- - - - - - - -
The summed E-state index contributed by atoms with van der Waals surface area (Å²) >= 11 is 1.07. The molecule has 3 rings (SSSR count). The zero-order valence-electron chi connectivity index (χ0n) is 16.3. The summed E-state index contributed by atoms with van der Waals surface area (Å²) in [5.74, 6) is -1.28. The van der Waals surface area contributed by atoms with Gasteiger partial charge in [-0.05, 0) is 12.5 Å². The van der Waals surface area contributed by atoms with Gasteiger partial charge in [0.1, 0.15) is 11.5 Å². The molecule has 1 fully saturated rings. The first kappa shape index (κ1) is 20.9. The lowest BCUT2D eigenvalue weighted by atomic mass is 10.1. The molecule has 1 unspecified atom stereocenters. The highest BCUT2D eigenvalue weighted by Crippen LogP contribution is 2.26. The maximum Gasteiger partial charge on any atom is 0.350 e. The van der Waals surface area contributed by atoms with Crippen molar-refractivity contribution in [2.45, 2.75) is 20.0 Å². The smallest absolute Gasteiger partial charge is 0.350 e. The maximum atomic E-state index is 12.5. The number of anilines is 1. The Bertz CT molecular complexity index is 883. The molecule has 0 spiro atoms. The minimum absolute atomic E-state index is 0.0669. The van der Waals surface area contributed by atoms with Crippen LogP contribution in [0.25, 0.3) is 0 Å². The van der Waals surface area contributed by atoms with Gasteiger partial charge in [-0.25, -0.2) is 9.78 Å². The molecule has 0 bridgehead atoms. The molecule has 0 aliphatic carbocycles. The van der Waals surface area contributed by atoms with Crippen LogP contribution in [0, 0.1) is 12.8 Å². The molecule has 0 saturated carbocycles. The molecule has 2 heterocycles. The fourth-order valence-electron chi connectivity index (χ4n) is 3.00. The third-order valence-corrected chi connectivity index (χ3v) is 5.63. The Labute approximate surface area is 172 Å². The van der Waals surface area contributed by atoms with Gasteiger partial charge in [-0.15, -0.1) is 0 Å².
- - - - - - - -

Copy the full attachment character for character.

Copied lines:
The summed E-state index contributed by atoms with van der Waals surface area (Å²) >= 11 is 1.07. The molecule has 3 rings (SSSR count). The zero-order valence-electron chi connectivity index (χ0n) is 16.3. The summed E-state index contributed by atoms with van der Waals surface area (Å²) in [5.74, 6) is -1.28. The van der Waals surface area contributed by atoms with Gasteiger partial charge in [-0.05, 0) is 12.5 Å². The van der Waals surface area contributed by atoms with Gasteiger partial charge in [0.1, 0.15) is 11.5 Å². The molecule has 1 fully saturated rings. The first kappa shape index (κ1) is 20.9. The lowest BCUT2D eigenvalue weighted by atomic mass is 10.1. The molecule has 1 unspecified atom stereocenters. The highest BCUT2D eigenvalue weighted by Crippen LogP contribution is 2.26. The maximum Gasteiger partial charge on any atom is 0.350 e. The van der Waals surface area contributed by atoms with Crippen molar-refractivity contribution in [2.45, 2.75) is 20.0 Å². The smallest absolute Gasteiger partial charge is 0.350 e. The maximum atomic E-state index is 12.5. The number of anilines is 1. The Bertz CT molecular complexity index is 883. The molecule has 0 spiro atoms. The minimum absolute atomic E-state index is 0.0669. The van der Waals surface area contributed by atoms with Crippen LogP contribution in [0.25, 0.3) is 0 Å². The van der Waals surface area contributed by atoms with Gasteiger partial charge in [-0.25, -0.2) is 9.78 Å². The molecule has 0 bridgehead atoms. The molecule has 0 aliphatic carbocycles. The van der Waals surface area contributed by atoms with Crippen LogP contribution in [0, 0.1) is 12.8 Å². The molecule has 0 saturated carbocycles. The molecule has 2 heterocycles. The fourth-order valence-electron chi connectivity index (χ4n) is 3.00. The third-order valence-corrected chi connectivity index (χ3v) is 5.63. The Labute approximate surface area is 172 Å². The van der Waals surface area contributed by atoms with Gasteiger partial charge in [-0.15, -0.1) is 0 Å².